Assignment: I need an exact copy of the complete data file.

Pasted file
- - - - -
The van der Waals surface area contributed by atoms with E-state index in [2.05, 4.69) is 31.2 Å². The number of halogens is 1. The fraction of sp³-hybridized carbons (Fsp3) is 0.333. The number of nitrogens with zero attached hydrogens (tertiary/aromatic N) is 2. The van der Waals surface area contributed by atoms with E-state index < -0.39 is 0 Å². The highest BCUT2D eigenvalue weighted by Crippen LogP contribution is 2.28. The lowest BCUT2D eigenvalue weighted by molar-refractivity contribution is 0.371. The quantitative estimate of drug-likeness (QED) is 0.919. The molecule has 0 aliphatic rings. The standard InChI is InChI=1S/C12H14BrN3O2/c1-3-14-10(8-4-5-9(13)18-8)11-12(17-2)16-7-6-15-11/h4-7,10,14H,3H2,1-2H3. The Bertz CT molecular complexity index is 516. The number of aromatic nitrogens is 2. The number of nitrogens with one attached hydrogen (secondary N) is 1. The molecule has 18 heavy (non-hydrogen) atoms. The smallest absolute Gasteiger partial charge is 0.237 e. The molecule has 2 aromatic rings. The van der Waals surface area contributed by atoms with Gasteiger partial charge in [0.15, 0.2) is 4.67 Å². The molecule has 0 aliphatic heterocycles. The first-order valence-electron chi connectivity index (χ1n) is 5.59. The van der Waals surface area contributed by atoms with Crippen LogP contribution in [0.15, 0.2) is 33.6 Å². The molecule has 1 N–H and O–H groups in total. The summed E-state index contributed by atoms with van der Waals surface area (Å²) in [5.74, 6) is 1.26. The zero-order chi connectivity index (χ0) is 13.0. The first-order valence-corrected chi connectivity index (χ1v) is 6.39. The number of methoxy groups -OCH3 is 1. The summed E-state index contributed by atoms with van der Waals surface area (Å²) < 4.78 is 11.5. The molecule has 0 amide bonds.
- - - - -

The van der Waals surface area contributed by atoms with E-state index in [2.05, 4.69) is 31.2 Å². The number of halogens is 1. The fraction of sp³-hybridized carbons (Fsp3) is 0.333. The number of nitrogens with zero attached hydrogens (tertiary/aromatic N) is 2. The van der Waals surface area contributed by atoms with E-state index < -0.39 is 0 Å². The highest BCUT2D eigenvalue weighted by Crippen LogP contribution is 2.28. The lowest BCUT2D eigenvalue weighted by molar-refractivity contribution is 0.371. The quantitative estimate of drug-likeness (QED) is 0.919. The molecule has 0 aliphatic rings. The standard InChI is InChI=1S/C12H14BrN3O2/c1-3-14-10(8-4-5-9(13)18-8)11-12(17-2)16-7-6-15-11/h4-7,10,14H,3H2,1-2H3. The Bertz CT molecular complexity index is 516. The number of aromatic nitrogens is 2. The number of nitrogens with one attached hydrogen (secondary N) is 1. The molecule has 18 heavy (non-hydrogen) atoms. The smallest absolute Gasteiger partial charge is 0.237 e. The molecule has 2 aromatic rings. The van der Waals surface area contributed by atoms with Gasteiger partial charge in [0.15, 0.2) is 4.67 Å². The molecule has 0 aliphatic heterocycles. The first-order valence-electron chi connectivity index (χ1n) is 5.59. The van der Waals surface area contributed by atoms with Crippen LogP contribution in [0.15, 0.2) is 33.6 Å². The molecule has 1 N–H and O–H groups in total. The summed E-state index contributed by atoms with van der Waals surface area (Å²) in [5.74, 6) is 1.26. The zero-order chi connectivity index (χ0) is 13.0. The first-order valence-corrected chi connectivity index (χ1v) is 6.39. The number of methoxy groups -OCH3 is 1. The summed E-state index contributed by atoms with van der Waals surface area (Å²) < 4.78 is 11.5. The molecule has 0 amide bonds.